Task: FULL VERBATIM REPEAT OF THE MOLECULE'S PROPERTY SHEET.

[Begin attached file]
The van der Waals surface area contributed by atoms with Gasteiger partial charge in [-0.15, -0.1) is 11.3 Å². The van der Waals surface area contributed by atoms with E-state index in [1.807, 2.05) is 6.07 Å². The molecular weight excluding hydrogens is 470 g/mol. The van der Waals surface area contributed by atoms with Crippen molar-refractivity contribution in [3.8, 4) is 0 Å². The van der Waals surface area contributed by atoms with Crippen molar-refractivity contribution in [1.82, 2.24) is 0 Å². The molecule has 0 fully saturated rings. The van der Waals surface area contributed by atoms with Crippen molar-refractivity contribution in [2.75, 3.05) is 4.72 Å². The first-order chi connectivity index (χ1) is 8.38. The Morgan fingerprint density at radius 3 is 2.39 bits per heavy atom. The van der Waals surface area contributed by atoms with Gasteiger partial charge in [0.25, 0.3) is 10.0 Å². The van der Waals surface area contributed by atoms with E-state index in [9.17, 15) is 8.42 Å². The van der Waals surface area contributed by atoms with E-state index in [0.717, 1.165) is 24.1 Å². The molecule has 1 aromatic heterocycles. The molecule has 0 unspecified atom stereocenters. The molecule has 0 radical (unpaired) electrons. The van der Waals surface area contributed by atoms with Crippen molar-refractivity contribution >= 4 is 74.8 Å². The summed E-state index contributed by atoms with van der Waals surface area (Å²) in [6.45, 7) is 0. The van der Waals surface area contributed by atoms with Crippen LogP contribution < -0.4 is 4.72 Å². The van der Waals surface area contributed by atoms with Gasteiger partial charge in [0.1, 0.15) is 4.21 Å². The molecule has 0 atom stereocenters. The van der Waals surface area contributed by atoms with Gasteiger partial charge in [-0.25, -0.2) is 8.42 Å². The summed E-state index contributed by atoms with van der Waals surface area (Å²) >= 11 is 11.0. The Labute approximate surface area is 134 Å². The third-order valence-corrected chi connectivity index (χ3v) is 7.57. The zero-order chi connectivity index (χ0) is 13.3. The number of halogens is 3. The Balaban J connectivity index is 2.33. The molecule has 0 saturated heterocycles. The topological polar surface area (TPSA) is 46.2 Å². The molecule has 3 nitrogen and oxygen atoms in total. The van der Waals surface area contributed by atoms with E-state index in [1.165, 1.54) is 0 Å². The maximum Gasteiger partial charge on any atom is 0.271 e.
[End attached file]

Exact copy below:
The van der Waals surface area contributed by atoms with Gasteiger partial charge in [-0.15, -0.1) is 11.3 Å². The van der Waals surface area contributed by atoms with E-state index in [1.807, 2.05) is 6.07 Å². The molecular weight excluding hydrogens is 470 g/mol. The van der Waals surface area contributed by atoms with Crippen molar-refractivity contribution in [3.8, 4) is 0 Å². The van der Waals surface area contributed by atoms with Crippen molar-refractivity contribution in [1.82, 2.24) is 0 Å². The molecule has 0 fully saturated rings. The van der Waals surface area contributed by atoms with Crippen molar-refractivity contribution in [2.75, 3.05) is 4.72 Å². The first-order chi connectivity index (χ1) is 8.38. The Morgan fingerprint density at radius 3 is 2.39 bits per heavy atom. The van der Waals surface area contributed by atoms with Gasteiger partial charge in [0.25, 0.3) is 10.0 Å². The van der Waals surface area contributed by atoms with E-state index in [9.17, 15) is 8.42 Å². The van der Waals surface area contributed by atoms with E-state index in [0.717, 1.165) is 24.1 Å². The molecule has 1 aromatic heterocycles. The molecule has 0 unspecified atom stereocenters. The molecule has 0 radical (unpaired) electrons. The van der Waals surface area contributed by atoms with Crippen molar-refractivity contribution >= 4 is 74.8 Å². The summed E-state index contributed by atoms with van der Waals surface area (Å²) in [6.45, 7) is 0. The van der Waals surface area contributed by atoms with Crippen LogP contribution < -0.4 is 4.72 Å². The van der Waals surface area contributed by atoms with Gasteiger partial charge in [0.1, 0.15) is 4.21 Å². The molecule has 0 atom stereocenters. The van der Waals surface area contributed by atoms with Gasteiger partial charge in [-0.25, -0.2) is 8.42 Å². The summed E-state index contributed by atoms with van der Waals surface area (Å²) >= 11 is 11.0. The Labute approximate surface area is 134 Å². The third-order valence-corrected chi connectivity index (χ3v) is 7.57. The zero-order chi connectivity index (χ0) is 13.3. The number of halogens is 3. The Balaban J connectivity index is 2.33. The molecule has 0 saturated heterocycles. The topological polar surface area (TPSA) is 46.2 Å². The molecule has 3 nitrogen and oxygen atoms in total. The van der Waals surface area contributed by atoms with E-state index in [1.165, 1.54) is 0 Å². The maximum Gasteiger partial charge on any atom is 0.271 e.